New findings from the Multicenter AIDS Cohort Study (MACS) reveal that a minuscule variation in an immune system gene called RANTES paradoxically both increases susceptibility to HIV infection and slows disease progression in people who have that particular genetic variant (AIDS. 2000;14:2671-2678).
In the study, funded by the National Institute of Allergy and Infectious Diseases (NIAID), researchers examined the RANTES gene of HIV-positive and at-risk HIV-negative participants in the MACS project, a long-term study of HIV-infected people and those at risk of infection. They found that a particular single nucleotide polymorphism (SNP) of the RANTES gene—a difference involving just one DNA base pair—is associated with twice the risk of HIV infection. But they also discovered that people with this SNP who become infected with HIV take about 40% longer to develop AIDS.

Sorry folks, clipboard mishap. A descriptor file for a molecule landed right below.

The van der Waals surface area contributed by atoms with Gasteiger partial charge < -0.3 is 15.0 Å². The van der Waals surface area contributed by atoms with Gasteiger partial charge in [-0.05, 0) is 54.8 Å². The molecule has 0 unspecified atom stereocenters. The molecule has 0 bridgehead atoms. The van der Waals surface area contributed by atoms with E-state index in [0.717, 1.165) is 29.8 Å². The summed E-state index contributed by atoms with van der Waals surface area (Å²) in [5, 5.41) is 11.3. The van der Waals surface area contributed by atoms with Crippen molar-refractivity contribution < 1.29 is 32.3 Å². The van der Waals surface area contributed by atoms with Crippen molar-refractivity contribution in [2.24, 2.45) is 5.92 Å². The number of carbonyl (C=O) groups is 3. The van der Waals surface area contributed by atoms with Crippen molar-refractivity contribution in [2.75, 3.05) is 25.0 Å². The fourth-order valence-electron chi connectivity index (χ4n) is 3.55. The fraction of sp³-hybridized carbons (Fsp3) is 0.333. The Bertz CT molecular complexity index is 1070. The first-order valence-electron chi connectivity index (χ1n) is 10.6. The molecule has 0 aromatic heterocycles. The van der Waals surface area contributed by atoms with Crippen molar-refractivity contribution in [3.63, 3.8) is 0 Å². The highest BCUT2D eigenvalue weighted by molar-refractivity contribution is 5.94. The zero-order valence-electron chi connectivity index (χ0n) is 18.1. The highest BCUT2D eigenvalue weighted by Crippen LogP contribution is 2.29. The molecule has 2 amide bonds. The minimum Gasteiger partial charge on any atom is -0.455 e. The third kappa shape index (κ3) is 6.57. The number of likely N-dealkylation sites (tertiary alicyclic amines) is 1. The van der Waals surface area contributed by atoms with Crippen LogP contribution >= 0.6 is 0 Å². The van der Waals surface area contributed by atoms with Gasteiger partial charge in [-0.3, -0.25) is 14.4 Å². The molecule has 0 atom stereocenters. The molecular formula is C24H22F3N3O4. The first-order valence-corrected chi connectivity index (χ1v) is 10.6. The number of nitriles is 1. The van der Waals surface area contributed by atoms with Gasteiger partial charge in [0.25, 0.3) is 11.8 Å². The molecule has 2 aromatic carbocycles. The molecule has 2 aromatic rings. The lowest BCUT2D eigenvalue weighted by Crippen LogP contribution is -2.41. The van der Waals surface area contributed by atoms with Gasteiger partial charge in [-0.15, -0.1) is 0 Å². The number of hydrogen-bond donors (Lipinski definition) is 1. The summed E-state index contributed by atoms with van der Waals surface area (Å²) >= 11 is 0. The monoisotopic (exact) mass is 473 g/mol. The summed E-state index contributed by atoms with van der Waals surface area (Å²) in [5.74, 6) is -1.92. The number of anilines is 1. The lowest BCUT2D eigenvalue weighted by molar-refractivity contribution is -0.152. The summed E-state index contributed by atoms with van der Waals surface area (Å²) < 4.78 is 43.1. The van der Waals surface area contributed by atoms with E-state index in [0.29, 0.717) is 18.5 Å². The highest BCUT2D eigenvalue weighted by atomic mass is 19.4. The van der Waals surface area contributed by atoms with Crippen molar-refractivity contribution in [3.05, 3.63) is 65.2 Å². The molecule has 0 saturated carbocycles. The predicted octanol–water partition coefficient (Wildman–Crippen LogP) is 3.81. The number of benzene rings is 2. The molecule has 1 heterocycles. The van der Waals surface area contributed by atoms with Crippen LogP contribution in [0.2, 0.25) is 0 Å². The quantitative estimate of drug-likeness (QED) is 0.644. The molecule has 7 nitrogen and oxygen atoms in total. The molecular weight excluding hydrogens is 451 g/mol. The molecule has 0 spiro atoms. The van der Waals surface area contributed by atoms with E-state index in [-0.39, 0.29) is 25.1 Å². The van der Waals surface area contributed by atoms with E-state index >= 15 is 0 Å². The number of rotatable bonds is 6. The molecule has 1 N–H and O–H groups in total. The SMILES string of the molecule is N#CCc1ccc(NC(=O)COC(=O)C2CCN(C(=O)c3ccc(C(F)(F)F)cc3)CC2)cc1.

Stephenson J. Genes and HIV Infection. JAMA. 2000;284(23):2987. doi:10.1001/jama.284.23.2987
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